One year after the passage of a sweeping revision to the federal bankruptcy law, some small companies are prospering at the expense of overburdened consumers.
The new law, which the major credit-card companies and banks long lobbied for, makes it more difficult for consumers to walk away from their debts. Among other things, the measure requires consumers to receive credit counseling before filing for bankruptcy, and makes the overall bankruptcy process much more onerous for individuals.
In the months leading up to the law's enactment, there was a spike in individual bankruptcy filings, as debt-laden consumers tried to beat the clock and qualify under the old law. That led to many banks, such as Bank of America (BAC - Get Report), reporting a significant spike in consumer loan defaults and taking hefty charges against earnings.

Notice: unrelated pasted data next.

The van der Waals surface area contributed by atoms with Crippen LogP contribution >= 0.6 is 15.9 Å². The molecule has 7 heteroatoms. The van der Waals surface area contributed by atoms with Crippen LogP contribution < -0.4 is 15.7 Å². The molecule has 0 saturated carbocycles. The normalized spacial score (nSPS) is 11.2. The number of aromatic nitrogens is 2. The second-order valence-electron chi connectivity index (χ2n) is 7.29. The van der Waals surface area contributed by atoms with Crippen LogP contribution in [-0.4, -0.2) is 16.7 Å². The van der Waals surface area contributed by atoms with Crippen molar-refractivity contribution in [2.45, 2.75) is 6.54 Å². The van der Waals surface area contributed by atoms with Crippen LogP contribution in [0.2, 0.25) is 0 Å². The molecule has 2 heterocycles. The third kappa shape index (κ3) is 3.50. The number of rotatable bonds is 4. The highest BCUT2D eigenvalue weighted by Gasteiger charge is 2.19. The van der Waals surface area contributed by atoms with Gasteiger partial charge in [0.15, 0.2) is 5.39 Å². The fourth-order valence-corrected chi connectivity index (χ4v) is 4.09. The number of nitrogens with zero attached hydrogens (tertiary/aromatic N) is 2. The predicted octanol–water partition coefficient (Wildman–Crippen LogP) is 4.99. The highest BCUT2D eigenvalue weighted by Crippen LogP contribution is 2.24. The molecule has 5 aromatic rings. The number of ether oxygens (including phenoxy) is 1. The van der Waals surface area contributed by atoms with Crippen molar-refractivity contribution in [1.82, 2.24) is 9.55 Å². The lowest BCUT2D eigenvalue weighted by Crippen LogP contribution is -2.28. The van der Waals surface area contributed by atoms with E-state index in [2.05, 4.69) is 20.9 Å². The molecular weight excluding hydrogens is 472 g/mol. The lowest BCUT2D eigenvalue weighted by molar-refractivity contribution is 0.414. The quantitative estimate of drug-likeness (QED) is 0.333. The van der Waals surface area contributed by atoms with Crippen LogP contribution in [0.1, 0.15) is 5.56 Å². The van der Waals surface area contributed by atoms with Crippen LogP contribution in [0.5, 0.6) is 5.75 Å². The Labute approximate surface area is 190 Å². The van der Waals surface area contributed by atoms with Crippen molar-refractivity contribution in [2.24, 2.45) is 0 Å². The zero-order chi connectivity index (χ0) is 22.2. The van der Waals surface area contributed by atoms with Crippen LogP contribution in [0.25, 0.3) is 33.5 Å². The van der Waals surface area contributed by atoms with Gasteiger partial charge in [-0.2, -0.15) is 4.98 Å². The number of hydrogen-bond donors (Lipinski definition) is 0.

But a year later, the law is starting to do what its backers had hoped. There's been a marked decrease in Chapter 7 bankruptcy filings (so-called liquidation proceedings) and a surge in Chapter 13 filings (bankruptcy restructurings for individuals). That's meant more work for companies that specialize in collecting and processing accounts receivables from consumers with checkered payment histories.Companies in the accounts receivables sector, such as Asta Funding (ASFI - Get Report) and AmeriCredit (ACF), have a better class of consumer debt to buy, thanks to the new law. Audrey Snell, an analyst with ThinkEquity Partners says that under Chapter 13, the court mandates the debtor settle with the creditor.